Synthetic Genomics: Redesign and synthesis of the first multicellular eukaryotic genome

Guest post from researchers at BGI and Edinburgh University on where organismal scale "synthetic genomics" is going.

The field of synthetic biology, designing and building engineered biological systems through DNA synthesis and genetic engineering, is rapidly moving to a genome scale. In a similar trajectory to genomic sequencing and genome projects two decades ago, it has moved from engineering single genes, entire synthetic bacterial genomes (J Craig Venter’s notorious “Synthia”), to the eukaryotic organism stage. The “Sc2.0” synthetic yeast genome project, is an international consortium synthesizing “designer eukaryotic genomes“ for all of the 16 chromosomes (and roughly 14Mb of sequence) of Baker’s yeast Saccharomyces cerevisiae. With the first chromosome published last year in Science, and many more already completed, and planning for the next step up is already being discussed. Being heavily involved in Sc2.0, and already producing several chromosomes (pictured), our colleagues at BGI organized a workshop covering this very topic at the end of last year. Chantal Shen and Huanming Yang from BGI and Patrick Cai from Edinburgh have written us a guest posting on the discussions that went on at the workshop, and what the proposed next steps are for organismal scale synthetic genomics.

The first workshop to discuss and propose the international collaboration on the projects in the field of synthetic genomics after the Sc2.0 project was held on Sept. 12 in Shenzhen, China, as a part of BGI’s 9th International Conference on Genomics (for a write up of ICG9 see this report from BGI). The workshop was attended by the participants of the Sc2.0 community from the USA, Europe, and China, as well as their funding agencies.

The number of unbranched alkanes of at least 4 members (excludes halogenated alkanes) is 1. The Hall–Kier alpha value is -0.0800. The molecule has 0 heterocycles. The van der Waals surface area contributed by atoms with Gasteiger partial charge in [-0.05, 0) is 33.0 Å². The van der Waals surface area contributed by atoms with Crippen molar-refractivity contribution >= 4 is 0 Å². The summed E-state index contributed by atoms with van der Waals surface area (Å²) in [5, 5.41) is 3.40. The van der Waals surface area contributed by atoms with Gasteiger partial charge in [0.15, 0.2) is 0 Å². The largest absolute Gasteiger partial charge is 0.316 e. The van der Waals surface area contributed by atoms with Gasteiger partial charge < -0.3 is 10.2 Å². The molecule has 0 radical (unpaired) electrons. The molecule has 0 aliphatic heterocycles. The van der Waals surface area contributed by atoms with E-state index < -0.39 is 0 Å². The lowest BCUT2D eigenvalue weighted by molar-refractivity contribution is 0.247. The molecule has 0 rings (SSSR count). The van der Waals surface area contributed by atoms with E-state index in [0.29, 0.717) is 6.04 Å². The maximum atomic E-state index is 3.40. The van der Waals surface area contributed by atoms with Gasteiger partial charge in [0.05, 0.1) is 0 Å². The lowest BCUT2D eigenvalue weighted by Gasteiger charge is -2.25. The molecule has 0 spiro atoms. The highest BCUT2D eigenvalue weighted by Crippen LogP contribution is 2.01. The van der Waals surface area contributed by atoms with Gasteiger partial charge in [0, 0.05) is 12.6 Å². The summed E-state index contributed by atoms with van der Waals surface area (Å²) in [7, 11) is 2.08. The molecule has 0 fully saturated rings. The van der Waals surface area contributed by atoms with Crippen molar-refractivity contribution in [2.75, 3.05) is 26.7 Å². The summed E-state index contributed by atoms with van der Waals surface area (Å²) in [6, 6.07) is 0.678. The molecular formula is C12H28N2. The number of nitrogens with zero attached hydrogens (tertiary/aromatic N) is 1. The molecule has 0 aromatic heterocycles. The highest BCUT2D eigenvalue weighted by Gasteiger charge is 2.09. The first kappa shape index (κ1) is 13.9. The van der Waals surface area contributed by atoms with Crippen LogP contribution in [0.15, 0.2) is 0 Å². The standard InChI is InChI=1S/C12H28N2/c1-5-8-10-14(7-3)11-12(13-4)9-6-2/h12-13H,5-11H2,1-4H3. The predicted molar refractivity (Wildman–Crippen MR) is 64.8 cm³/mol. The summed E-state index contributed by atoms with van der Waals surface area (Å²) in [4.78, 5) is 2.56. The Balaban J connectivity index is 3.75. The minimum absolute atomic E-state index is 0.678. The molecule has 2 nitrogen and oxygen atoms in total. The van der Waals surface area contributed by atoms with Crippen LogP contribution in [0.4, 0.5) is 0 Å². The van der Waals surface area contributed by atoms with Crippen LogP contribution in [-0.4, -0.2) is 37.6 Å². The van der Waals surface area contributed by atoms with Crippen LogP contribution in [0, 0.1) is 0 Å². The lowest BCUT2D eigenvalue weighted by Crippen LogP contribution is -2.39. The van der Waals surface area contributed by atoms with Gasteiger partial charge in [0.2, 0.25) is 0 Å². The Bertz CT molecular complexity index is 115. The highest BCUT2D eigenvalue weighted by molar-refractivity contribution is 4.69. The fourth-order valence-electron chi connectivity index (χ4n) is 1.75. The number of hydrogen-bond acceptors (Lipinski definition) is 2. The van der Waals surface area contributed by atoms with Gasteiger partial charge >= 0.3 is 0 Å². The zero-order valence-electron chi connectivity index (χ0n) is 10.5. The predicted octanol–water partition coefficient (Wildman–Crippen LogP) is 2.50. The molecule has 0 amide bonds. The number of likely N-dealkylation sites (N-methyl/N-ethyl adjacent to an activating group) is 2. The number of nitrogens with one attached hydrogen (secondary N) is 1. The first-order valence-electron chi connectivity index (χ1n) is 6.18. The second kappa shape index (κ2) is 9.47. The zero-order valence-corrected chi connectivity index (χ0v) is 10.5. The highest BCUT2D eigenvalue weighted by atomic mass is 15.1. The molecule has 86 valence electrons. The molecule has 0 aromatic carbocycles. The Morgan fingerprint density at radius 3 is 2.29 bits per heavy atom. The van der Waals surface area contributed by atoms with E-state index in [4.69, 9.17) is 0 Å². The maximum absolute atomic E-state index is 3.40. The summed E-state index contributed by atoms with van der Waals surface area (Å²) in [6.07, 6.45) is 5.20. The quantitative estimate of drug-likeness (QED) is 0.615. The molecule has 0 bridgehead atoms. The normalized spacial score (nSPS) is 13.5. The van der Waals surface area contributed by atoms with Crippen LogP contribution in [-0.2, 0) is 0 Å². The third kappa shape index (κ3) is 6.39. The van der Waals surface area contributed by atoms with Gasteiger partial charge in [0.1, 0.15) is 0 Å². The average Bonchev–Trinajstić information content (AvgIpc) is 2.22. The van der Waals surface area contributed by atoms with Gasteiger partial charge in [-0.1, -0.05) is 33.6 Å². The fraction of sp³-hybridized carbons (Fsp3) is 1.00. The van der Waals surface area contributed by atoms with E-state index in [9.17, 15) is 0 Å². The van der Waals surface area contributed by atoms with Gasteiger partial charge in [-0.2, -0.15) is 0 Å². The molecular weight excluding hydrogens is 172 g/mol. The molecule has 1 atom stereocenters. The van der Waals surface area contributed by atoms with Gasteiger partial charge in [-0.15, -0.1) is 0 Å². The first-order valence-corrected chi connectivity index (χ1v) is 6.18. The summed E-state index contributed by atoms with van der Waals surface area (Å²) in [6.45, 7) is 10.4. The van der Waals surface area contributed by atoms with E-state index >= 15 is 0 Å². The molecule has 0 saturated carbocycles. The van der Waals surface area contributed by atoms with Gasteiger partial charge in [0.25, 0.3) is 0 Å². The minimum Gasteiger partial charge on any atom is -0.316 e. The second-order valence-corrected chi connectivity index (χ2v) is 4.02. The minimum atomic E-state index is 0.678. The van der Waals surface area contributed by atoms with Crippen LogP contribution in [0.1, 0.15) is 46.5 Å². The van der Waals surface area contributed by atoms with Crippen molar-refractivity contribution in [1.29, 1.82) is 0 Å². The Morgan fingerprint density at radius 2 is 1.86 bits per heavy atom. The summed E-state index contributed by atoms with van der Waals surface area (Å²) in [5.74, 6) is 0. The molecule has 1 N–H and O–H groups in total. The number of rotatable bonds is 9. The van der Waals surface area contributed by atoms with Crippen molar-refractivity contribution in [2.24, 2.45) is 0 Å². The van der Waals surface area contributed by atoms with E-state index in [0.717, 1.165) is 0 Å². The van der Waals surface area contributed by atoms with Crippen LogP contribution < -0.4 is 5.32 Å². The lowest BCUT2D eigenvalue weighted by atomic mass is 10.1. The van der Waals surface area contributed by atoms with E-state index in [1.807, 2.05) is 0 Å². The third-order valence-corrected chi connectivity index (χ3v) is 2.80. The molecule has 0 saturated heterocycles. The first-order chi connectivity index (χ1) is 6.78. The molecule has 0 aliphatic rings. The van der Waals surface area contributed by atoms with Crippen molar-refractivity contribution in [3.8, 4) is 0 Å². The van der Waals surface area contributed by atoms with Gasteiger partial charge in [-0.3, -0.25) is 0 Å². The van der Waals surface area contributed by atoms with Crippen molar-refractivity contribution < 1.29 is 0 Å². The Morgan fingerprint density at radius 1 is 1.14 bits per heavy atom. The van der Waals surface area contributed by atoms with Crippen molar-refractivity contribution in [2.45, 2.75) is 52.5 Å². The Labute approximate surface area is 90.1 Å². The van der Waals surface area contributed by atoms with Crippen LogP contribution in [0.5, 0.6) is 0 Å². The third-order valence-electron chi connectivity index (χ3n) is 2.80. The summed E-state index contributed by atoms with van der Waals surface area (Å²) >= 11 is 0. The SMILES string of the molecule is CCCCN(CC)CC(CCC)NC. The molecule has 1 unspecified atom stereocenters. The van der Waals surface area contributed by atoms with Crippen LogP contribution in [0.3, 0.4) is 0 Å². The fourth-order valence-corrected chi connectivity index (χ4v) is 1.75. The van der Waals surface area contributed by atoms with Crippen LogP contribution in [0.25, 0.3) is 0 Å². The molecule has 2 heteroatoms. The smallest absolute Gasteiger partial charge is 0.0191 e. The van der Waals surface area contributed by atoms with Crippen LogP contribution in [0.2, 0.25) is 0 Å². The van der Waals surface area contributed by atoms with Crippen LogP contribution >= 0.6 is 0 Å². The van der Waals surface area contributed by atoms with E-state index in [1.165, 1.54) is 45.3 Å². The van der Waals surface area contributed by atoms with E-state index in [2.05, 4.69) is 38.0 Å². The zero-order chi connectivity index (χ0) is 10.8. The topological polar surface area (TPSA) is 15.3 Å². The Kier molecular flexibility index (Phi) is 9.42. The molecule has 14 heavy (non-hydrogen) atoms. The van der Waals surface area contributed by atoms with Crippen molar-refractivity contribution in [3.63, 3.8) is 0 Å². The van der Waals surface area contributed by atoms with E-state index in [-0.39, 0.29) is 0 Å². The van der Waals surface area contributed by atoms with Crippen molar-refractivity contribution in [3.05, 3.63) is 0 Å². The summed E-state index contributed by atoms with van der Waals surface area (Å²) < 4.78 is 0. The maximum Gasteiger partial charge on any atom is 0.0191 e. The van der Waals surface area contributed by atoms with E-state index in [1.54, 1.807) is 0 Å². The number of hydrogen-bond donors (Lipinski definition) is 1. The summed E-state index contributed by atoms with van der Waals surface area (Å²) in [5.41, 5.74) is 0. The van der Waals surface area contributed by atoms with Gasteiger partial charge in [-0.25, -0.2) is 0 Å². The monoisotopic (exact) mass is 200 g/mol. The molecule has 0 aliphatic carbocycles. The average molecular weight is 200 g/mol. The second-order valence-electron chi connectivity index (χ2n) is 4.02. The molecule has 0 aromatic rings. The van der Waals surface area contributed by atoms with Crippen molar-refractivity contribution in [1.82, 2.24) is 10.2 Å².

synYeastDiagramThe publication on the synthesis of Chromosome 3 of the yeast genome on 28th March 2014 indicates the successful strategic roadmap and technical protocol of the Sc2.0 project. Groups responsible for all other yeast chromosomes have made good and smooth progresses. It is reasonable to be optimistic about completion of all chromosomes ahead of schedule, even if the final integration into a whole genome still remains a serious challenge. While work is progressing rapidly, now is the right time to discuss what the international participants of the Sc2.0 consortium should do next.

The workshop discussed two options in the coming years: 1) to synthesize another more complicated monocellular genome with high throughput, automated techniques, e.g. fission yeast or other higher fungus-like mushrooms, to synthesize another monocellular eukaryotic organism with the differentiation-like phenotypes, or to emphasize more on the application to yeast breeding. The main argument for this approach was to further encourage the positive responses from the public on synthetic biology and anticipate further innovative technologies to further lower the costs by integrated automation platforms; 2) to go directly to the synthesis of the first multicellular eukaryotic genome.

The workshop reached the consensus that the next strategic mission for the international consortium was to move towards the redesign and synthesis of the first multicellular eukaryotic genome, while other options as above, which should not be excluded, could be done by individual labs. This was thought to be the most natural development post-Sc2.0.